It was a good day with the various perspectives of member states and NGO’s ‘s being shared.  The programme for the day can be had at the webcast page.  Ambassador Donoghue was not present today but the Deputy Permanent Representative Tim Mawe was present for the cosing of the session.  Returning to the Column do read it “Their aim is to get UN agreement on a visionary set of goals to eradicate extreme poverty and hunger, fight corruption, and transform the global economy towards a more sustainable growth path.”

See the website Action 2015 referred to in the column.

 

 

UN to commence the last stages in finalizing the New Post 2015 Development Agenda

On December 4th, 2014 the Secretary General launched an advanced edition of his Synthesis Report entitled ‘The Road to Dignity by 2030: Ending Poverty, Transforming All Lives and Protecting the Planet.’  I like the title, do you?  The official version is now available in six languages Synthesis Report of the Secretary General on the Post 2015 Agenda.  An outline of the report was posted on on December 18th.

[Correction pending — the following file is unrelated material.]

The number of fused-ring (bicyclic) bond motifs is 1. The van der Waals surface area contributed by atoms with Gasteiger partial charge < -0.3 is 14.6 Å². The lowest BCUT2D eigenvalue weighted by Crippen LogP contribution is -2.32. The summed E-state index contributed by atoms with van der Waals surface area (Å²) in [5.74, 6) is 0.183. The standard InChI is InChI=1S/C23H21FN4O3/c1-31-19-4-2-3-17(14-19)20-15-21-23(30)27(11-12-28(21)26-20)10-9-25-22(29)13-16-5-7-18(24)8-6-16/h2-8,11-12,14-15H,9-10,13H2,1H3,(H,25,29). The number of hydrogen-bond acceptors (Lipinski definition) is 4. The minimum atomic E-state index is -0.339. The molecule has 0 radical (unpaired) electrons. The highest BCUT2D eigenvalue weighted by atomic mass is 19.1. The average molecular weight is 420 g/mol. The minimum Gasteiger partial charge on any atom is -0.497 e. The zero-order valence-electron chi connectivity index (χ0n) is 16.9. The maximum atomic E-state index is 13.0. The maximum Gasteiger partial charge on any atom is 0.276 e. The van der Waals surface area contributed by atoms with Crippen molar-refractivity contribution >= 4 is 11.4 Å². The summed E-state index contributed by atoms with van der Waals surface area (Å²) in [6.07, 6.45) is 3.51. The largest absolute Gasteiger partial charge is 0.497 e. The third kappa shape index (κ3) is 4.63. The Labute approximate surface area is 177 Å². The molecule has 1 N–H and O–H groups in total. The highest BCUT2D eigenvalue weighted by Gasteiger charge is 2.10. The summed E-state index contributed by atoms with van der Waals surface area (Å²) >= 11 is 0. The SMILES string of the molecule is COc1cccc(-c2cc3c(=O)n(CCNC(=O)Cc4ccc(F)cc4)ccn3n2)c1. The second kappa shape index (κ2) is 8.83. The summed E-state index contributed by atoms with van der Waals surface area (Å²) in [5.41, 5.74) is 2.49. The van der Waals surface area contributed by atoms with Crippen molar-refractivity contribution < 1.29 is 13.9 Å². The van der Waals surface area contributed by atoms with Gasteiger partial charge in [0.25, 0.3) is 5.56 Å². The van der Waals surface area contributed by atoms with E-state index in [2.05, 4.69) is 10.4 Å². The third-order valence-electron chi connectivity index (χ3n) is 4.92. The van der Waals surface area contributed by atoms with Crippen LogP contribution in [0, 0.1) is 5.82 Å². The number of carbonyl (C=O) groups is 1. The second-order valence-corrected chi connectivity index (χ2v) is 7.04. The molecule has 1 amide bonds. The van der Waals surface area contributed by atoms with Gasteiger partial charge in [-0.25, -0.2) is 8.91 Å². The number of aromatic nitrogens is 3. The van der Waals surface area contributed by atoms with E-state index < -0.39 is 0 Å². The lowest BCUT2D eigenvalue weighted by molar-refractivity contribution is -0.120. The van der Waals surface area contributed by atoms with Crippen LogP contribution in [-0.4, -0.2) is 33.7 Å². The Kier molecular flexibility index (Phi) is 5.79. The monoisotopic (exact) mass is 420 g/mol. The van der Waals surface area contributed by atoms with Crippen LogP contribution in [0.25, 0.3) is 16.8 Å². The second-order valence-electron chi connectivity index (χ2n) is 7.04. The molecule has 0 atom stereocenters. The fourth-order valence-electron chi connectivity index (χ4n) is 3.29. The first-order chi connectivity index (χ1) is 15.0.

The Working Group on Girls has posted a response to the Synthesis Report.  You can access all the responses here.  Another response that you may be interested in is the Women’s Major Group Response. You will find it posted on Website dated December 20, 2014  These will give you some perspectives on the issues of concern about girls and women  in the Post 2015 Agenda.

On Friday 16th January there is a stakeholders preparatory Forum.  The session from 11.00 – 1.00 p.m. will focus on the Secretary-General’s Synthesis Report.

The afternoon session will begin to deal with ‘Means of Implementation and global partnership for development.”  This will be making reference specifically to Goal 17 Goal-17

Easy access to the Open Working Group proposal for Sustainable Development Goals can be had HERE